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Glucosamine Supplements Linked to Lower CVD Event Risks – Medscape

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People who regularly take glucosamine supplements appear to have a moderately lower risk for cardiovascular disease (CVD) events, results from 22 centers participating in the UK Biobank suggest.

Glucosamine use was associated with a 15% lower risk for total CVD events and a 9% to 22% lower risk for stroke, coronary heart disease (CHD), and CVD death after adjustment for age, sex, body mass index, race, lifestyle factors, diet, medications, and other supplements.

“Even though the use of glucosamine is related to only 15% reduced risk, the effect size is similar to most of the protective dietary factors,” senior author Lu Qi, MD, PhD, from Tulane University School of Public Health and Tropical Medicine, New Orleans, Louisiana, told theheart.org | Medscape Cardiology.

“Another thing that really convinced me about the relationship was that glucosamine use showed a highly consistent association with the various events,” he said.

A few other cohort studies have raised this question including the Vitamins and Lifestyle (VITAL) cohort study, in which high glucosamine use (at least 4 days per week for at least 3 years) was associated with a 17% lower adjusted total mortality risk.

Animal studies suggest the associations may be driven by the anti-inflammatory properties of glucosamine or that the popular supplement may mimic a low carbohydrate diet by decreasing glycolysis and increasing amino acid catabolism, the authors write in their article published online May 14 in BMJ.

Qi and colleagues used data from 466,039 UK Biobank participants without baseline CVD who completed a questionnaire on regular supplement use, including glucosamine. In all, 19.3% reported glucosamine use at baseline.

After a median follow-up of 7 years, there were 10,204 incident CVD events, 3060 CVD deaths, 5745 CHD events, and 3263 strokes.

In multivariate analyses, the hazard ratios (HRs) associated with glucosamine use were:

  • 0.85 for total CVD events (95% confidence interval [CI], 0.80 – 0.90; P < .001)

  • 0.78 for CVD death (95% CI, 0.70 – 0.87; P < .001)

  • 0.82 for CHD (95% CI, 0.76 – 0.88; P < .001)

  • 0.91 for stroke (95% CI, 0.83 – 1.00; P = .04)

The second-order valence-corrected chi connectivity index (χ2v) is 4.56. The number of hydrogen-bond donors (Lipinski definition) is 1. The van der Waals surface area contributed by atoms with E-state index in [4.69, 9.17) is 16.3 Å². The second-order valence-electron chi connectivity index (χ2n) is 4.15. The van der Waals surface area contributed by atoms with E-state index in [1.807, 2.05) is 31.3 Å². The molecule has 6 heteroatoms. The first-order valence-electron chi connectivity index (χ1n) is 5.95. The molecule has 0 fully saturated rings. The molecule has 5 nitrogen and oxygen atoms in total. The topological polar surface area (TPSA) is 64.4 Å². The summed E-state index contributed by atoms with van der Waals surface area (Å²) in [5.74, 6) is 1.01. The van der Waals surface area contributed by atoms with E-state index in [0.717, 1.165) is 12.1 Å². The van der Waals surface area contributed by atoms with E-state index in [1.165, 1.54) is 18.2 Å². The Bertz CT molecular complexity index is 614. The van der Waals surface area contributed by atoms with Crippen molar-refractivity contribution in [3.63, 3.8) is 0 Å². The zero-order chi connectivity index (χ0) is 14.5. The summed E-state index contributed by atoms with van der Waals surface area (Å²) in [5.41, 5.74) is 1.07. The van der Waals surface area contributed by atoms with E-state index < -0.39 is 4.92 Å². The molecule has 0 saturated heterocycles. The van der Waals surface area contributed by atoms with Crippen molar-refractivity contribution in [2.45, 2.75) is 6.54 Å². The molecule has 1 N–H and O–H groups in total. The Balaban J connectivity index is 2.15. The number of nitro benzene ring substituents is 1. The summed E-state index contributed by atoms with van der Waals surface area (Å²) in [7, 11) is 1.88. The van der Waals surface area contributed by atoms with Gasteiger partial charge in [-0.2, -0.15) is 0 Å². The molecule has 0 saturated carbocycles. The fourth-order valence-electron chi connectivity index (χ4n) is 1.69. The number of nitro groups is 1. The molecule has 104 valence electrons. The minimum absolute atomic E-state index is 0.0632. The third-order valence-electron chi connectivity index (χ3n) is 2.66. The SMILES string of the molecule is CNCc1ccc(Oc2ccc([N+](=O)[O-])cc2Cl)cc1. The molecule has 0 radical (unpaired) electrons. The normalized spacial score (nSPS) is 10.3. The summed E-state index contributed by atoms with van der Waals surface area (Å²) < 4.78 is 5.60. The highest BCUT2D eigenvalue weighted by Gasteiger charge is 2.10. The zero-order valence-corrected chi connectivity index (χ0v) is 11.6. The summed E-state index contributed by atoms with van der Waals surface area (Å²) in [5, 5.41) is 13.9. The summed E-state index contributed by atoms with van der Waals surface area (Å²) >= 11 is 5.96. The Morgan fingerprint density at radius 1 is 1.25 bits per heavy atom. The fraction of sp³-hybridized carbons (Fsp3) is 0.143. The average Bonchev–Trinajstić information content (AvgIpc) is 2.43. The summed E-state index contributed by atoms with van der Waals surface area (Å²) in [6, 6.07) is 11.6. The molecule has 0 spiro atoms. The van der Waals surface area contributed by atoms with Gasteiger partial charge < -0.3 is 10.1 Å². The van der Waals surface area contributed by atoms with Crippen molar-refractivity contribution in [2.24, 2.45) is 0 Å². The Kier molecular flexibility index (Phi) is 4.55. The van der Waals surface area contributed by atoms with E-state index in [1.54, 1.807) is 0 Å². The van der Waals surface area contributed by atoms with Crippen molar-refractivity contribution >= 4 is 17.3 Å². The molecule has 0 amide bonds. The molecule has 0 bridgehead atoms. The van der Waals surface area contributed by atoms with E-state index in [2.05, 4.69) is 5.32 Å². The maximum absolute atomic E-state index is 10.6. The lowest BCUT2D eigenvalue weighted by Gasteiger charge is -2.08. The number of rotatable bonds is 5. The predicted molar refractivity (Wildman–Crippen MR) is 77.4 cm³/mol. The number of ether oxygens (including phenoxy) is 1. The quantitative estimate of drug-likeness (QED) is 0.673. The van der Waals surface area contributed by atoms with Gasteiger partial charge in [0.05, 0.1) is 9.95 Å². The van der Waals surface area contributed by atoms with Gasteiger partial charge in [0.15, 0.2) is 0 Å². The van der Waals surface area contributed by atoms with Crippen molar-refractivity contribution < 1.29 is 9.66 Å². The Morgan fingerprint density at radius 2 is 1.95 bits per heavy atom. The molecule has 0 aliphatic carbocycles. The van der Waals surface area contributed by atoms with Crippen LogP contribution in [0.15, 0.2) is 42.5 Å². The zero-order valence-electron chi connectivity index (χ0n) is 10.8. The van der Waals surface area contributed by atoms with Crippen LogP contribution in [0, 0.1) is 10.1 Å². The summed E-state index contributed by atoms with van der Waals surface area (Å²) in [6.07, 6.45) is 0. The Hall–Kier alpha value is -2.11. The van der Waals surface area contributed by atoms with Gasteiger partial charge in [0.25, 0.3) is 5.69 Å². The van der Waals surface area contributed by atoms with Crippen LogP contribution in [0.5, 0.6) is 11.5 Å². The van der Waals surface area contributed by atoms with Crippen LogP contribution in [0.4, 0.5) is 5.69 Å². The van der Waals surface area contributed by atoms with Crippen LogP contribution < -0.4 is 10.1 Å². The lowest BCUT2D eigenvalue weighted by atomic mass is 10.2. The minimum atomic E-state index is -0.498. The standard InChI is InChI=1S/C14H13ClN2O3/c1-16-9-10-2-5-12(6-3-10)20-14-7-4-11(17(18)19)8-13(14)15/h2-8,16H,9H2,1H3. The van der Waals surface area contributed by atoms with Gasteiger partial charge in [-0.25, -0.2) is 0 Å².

Glucosamine was associated with significantly lower risks for nonfatal and fatal CHD (HRs, 0.84 and 0.70; P for both < .001), but only a marginally lower risk for nonfatal stroke (HR, 0.91; P = .08), and had no association with fatal stroke risk (HR, 0.87; P = .30).

It is unclear why the association was weaker with stroke, but “coronary heart disease is a macrovascular disease, whereas stroke is microvascular,” Qi observed. “They affect different size blood vessels. So I think the etiology of stroke and coronary heart disease is totally different, even though there are some similarities.”

Of note, the association between glucosamine use and CHD was stronger in current smokers (37% lower risk) than in former (18%) or never smokers (12%; P = .004). This may reflect the anti-inflammatory effects of glucosamine, as smokers have more inflammation and a higher risk for CVD, he said.

There was no significant association between glucosamine use and stroke based on smoking status. The investigators also calculated genetic risk scores for CHD and stroke using previously reported single nucleotide polymorphisms and found no significant interactions between glucosamine use and either risk score on CHD or stroke risk.

“Really Provocative Data”

“This is interesting, really provocative data,” Laurence Sperling, MD, director of the Emory Heart Disease Prevention Center in Atlanta, Georgia, told theheart.org | Medscape Cardiology. “It’s hypothesis-generating but it’s a large cohort of long duration with a lot of events that at least adds some credence to this association.”

“But I would not recommend right now routine use of glucosamine for cardiovascular reduction until we have a critical mass of excellent cohort studies or the gold standard of a randomized controlled trial,” he said.

Although atherosclerosis is very clearly an inflammatory disease state, Sperling noted that the inflammatory pathways are complex and that there can be a downside when inflammation in suppressed biologically. Recent cardiovascular trials of anti-inflammatory drugs such as canakinumab (Ilaris, Novartis) in CANTOS and low-dose methotrexate in CIRT have produced mixed results.

Although some studies have suggested methotrexate may worsen glucose tolerance in persons at high risk for diabetes, subsequent clinical trials in healthy participants and patients with diabetes have shown this to be unfounded, Qi noted.